Web design may have gone quiet since the heady dotcom days, but creative and technological innovations are still driving the scene forward. Digit found out how to keep the jaded surfer hooked.

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The school of Web design suffered a hard knock when the dotcom boom imploded, but there are clear signs of recovery. Koi Carp pools in the office may be a distant memory of the excesses of the turn of the century, but innovation in online design is still going strong. 
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It’s increasingly difficult to impress an ever-more Web-savvy audience, but creative solutions are being sought to wow the online community. 
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“There is a current polarization between simplicity and complexity in online design,” says Josh On, collaborator with new media agency Futurefarmers and creator of online research tool They Rule. 
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“On the one hand you have companies striving to emulate Google’s minimalist functionality, and on the other hand there is the pull for very rich television-like experiential motion graphics that convey mood and atmosphere.”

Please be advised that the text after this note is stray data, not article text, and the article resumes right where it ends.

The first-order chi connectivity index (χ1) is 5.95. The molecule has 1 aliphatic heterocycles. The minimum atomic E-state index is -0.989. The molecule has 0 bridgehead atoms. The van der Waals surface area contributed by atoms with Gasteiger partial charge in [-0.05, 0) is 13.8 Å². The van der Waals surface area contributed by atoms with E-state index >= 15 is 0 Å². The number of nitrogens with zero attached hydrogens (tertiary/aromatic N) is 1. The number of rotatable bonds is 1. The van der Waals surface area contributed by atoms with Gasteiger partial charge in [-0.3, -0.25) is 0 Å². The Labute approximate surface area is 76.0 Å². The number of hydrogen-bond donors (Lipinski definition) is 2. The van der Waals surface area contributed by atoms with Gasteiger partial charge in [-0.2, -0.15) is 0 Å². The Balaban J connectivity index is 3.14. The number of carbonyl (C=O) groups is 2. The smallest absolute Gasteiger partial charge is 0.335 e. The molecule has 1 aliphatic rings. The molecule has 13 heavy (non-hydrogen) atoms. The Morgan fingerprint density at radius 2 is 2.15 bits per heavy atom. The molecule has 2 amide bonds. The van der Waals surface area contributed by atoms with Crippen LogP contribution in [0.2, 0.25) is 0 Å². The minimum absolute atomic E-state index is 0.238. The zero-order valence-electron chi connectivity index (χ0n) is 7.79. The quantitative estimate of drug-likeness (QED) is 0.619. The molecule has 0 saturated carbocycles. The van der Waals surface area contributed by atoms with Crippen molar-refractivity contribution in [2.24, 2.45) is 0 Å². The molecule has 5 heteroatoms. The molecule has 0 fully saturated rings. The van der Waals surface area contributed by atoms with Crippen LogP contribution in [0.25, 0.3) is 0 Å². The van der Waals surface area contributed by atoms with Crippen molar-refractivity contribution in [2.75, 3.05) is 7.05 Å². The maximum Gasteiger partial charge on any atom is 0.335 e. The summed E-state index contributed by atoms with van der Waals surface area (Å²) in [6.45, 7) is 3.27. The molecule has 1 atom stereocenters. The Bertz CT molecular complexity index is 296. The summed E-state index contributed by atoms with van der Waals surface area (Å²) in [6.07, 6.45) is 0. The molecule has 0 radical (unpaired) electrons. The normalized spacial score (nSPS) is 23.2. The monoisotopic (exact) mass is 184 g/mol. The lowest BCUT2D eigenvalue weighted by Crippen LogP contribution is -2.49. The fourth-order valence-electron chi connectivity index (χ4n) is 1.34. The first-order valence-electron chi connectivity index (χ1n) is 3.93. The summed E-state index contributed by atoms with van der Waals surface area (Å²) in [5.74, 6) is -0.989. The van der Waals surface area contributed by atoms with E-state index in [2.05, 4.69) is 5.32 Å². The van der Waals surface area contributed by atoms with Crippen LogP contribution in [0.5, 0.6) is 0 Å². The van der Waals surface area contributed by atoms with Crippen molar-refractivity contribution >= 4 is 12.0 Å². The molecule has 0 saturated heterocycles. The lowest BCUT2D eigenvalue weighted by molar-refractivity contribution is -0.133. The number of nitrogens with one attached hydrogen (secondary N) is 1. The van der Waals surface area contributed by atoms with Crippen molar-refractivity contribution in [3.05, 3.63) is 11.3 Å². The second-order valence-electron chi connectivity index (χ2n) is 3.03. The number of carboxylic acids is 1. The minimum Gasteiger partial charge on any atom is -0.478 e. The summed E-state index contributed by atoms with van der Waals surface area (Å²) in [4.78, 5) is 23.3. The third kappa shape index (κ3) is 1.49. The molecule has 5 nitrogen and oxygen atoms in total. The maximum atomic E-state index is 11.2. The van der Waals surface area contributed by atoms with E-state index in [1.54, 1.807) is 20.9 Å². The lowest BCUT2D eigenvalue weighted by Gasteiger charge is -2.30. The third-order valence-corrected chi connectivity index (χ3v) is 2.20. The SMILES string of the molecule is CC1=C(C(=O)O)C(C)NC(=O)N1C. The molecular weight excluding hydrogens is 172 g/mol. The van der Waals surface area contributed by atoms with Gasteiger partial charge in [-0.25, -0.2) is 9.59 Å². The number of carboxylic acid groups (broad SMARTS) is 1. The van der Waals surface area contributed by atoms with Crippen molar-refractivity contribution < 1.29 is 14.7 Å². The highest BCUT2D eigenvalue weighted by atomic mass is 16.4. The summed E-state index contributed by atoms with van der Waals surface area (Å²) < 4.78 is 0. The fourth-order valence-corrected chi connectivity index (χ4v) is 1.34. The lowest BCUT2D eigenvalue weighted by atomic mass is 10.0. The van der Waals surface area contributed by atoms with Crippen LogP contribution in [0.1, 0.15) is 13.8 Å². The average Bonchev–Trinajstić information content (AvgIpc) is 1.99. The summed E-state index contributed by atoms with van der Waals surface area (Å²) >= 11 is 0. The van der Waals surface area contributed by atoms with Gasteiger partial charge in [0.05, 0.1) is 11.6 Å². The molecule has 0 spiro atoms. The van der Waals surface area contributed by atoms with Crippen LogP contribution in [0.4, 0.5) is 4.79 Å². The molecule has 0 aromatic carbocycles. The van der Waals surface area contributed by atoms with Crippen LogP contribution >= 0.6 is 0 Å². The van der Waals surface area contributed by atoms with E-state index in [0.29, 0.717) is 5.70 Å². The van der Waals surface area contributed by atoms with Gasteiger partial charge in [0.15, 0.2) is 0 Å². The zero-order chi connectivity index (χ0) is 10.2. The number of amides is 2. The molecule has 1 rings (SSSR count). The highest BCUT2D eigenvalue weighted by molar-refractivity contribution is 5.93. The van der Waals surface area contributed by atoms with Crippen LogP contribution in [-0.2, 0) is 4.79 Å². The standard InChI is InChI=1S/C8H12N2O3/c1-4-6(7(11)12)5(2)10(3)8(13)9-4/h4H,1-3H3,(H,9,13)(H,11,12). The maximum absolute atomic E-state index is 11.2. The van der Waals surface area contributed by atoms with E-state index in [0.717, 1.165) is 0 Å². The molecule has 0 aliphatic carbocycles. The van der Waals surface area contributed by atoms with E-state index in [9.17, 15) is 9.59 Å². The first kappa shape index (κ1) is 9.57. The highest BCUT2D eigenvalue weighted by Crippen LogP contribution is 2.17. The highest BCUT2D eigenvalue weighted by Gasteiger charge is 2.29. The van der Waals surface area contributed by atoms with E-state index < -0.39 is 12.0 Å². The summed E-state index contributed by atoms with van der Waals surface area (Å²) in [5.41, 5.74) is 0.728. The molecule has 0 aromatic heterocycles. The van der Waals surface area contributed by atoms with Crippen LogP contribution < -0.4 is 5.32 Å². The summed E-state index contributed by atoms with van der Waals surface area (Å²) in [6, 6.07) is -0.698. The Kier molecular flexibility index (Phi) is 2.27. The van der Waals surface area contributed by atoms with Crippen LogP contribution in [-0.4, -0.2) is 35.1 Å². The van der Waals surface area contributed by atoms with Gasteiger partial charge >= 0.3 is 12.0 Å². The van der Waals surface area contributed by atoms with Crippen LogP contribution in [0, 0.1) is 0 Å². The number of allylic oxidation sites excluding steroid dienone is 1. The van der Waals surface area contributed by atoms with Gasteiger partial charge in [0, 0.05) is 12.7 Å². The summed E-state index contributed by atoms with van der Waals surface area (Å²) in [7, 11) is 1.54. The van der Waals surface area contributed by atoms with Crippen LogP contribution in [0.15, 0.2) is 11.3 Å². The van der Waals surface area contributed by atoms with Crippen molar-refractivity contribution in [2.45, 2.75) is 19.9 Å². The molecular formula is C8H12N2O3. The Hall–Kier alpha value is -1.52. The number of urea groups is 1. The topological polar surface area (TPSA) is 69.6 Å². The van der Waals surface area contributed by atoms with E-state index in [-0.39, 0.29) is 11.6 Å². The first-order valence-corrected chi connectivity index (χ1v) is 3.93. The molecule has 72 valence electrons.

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The growth of broadband will bring changes in the way people consume Web content. “In 2006, broadband will come of age and with it, a new way of designing for the Web is needed,” says Christian Ruland, creative director of Red Bee Media. 
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“We as designers have the opportunity to include more rich media elements, and video that engages the audience, keeps them at a Web site, and exposes them to the communication messages we want to bring across. 
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“Broadband will create a new type of user experience, which will be more televisual. New rules in building these experiences will evolve, but content will always be key.” 
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<h2>Tell us a story</h2>
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